President Barack Obama and Mitt Romney are in a battle for the trust of the middle class. The group might be hard to define, but most Americans say they are part of it, and many swing voters fall into it. Accordingly, both camps roll out the term frequently in their campaign ads.
The Obama campaign has a new ad called "Pay the bills." It features a woman named Christie who describes a very ordinary life:
Christie: "I do the laundry. I pay the bills. I make sure my kids are fed and rested and healthy."
Announcer: "Moms like Christie would be stretched even more under Mitt Romney. To fund his tax cuts for millionaires, Romney could take away middle-class deductions for child care, mortgages and college tuition."
Christie: "Mitt Romney? He’s so focused on big business, and tax cuts for the wealthy. It seems like his answers to middle-class America is just ‘tough luck.’"
Democrats have been attacking Romney’s tax plan since the summer. It was a favored target during the Democratic convention.
The claim in this new ad is more specific than some others we’ve looked at. Here, we’ll examine the premise that Romney’s plan could take away middle-class deductions for child care, mortgages and college tuition.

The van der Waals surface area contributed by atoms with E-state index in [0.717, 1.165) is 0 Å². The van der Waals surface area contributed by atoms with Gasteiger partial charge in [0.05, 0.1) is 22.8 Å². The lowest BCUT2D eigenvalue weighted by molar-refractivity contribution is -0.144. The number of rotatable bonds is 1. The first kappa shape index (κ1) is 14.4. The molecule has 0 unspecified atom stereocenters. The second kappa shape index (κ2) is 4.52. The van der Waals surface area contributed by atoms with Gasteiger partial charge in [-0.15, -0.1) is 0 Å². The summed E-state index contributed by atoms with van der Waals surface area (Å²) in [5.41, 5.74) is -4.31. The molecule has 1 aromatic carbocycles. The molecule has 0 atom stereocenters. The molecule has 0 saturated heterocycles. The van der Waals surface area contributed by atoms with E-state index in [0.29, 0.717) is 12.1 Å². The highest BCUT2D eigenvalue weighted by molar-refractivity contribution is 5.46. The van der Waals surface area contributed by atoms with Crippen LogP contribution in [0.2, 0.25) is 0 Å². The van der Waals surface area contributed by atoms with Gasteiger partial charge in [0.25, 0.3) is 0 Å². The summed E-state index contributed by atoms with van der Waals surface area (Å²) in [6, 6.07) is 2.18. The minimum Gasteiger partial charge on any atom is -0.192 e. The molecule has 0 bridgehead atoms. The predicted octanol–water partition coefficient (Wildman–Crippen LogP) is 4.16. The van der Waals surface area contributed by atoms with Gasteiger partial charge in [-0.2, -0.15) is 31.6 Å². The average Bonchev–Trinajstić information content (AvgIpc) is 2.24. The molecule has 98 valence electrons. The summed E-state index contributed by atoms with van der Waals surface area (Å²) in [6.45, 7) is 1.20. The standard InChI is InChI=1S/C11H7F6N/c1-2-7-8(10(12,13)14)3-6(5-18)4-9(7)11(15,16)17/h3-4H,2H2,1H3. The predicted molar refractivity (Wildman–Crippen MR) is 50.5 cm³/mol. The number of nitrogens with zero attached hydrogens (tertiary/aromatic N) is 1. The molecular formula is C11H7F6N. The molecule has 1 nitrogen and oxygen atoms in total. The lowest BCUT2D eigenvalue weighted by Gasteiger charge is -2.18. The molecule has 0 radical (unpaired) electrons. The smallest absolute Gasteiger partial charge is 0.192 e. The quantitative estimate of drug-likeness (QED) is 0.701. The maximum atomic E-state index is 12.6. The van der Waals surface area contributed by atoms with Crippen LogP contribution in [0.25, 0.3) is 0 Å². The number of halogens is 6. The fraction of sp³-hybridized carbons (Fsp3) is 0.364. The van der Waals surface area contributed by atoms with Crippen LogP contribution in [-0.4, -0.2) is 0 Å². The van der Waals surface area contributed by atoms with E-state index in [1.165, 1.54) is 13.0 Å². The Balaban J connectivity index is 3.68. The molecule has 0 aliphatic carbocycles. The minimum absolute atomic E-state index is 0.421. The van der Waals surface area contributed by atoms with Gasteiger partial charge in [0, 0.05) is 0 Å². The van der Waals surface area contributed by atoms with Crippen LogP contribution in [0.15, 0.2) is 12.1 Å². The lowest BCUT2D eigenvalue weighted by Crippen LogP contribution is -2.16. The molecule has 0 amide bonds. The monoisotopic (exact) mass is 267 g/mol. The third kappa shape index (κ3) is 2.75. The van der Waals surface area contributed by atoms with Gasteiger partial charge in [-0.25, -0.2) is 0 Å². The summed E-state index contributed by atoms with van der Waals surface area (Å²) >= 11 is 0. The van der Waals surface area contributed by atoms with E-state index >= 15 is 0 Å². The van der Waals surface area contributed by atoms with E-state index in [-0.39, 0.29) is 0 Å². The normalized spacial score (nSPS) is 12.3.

To begin with, we’ll note that "could" is a very open-ended word. Many things "could" happen but that doesn’t mean they are likely to. The ad’s focus on some theoretical possibility should be contrasted against Romney’s promise that he will not raise taxes on the middle class or touch their tax deductions. This came up when Romney was asked about a study that challenged his proposals.
"They made an assumption that I would reduce the home mortgage-interest deduction," Romney said in an interview with Fortune. "I will not do that for middle-income taxpayers."
Romney specifically said he would "preserve tax preferences for middle-income taxpayers such as homeownership, charitable giving and health care."
Romney’s problem is that he has set many goals for his plan, and they tend to conflict with each other. It is difficult, for example, to cut rates, keep tax collections the same, and keep the tax burden the same across all income groups.
Briefly put, Romney would lower tax rates across the board and make up the difference by taxing income that isn’t taxed today. This is called broadening the tax base, and the biggest pots of money there are found in the deductions for home mortgages, charitable donations, state and local taxes and employer-paid health insurance benefits.
Romney has said he would change the rules on tax deductions on higher income households, but he hasn’t provided enough details for any analyst to specifically predict the consequences of his ideas.